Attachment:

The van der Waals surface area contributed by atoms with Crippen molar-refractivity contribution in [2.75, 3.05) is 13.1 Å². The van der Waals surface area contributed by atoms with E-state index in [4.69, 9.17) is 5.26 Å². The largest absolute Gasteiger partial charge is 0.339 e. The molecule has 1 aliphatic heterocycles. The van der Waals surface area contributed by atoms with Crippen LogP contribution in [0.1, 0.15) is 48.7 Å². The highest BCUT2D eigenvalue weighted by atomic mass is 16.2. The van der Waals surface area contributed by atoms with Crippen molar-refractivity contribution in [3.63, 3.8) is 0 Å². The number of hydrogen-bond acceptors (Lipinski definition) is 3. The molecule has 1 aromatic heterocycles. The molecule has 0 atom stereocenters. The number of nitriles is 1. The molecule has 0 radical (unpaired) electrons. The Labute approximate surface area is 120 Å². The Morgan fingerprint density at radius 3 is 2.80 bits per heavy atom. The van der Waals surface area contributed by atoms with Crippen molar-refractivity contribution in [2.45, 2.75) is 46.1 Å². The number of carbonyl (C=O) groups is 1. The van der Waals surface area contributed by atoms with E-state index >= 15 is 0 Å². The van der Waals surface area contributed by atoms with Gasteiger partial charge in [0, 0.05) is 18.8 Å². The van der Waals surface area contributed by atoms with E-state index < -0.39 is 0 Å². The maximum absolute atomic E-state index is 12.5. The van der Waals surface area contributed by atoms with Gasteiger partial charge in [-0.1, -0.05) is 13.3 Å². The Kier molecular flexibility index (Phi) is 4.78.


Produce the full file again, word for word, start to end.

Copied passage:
The van der Waals surface area contributed by atoms with Crippen molar-refractivity contribution in [2.75, 3.05) is 13.1 Å². The van der Waals surface area contributed by atoms with E-state index in [4.69, 9.17) is 5.26 Å². The largest absolute Gasteiger partial charge is 0.339 e. The molecule has 1 aliphatic heterocycles. The van der Waals surface area contributed by atoms with Crippen LogP contribution in [0.1, 0.15) is 48.7 Å². The highest BCUT2D eigenvalue weighted by atomic mass is 16.2. The van der Waals surface area contributed by atoms with Crippen molar-refractivity contribution in [3.63, 3.8) is 0 Å². The number of hydrogen-bond acceptors (Lipinski definition) is 3. The molecule has 1 aromatic heterocycles. The molecule has 0 atom stereocenters. The number of nitriles is 1. The molecule has 0 radical (unpaired) electrons. The Labute approximate surface area is 120 Å². The Morgan fingerprint density at radius 3 is 2.80 bits per heavy atom. The van der Waals surface area contributed by atoms with Crippen molar-refractivity contribution in [2.45, 2.75) is 46.1 Å². The number of carbonyl (C=O) groups is 1. The van der Waals surface area contributed by atoms with E-state index >= 15 is 0 Å². The van der Waals surface area contributed by atoms with Gasteiger partial charge in [0, 0.05) is 18.8 Å². The van der Waals surface area contributed by atoms with E-state index < -0.39 is 0 Å². The maximum absolute atomic E-state index is 12.5. The van der Waals surface area contributed by atoms with Gasteiger partial charge in [-0.1, -0.05) is 13.3 Å². The Kier molecular flexibility index (Phi) is 4.78.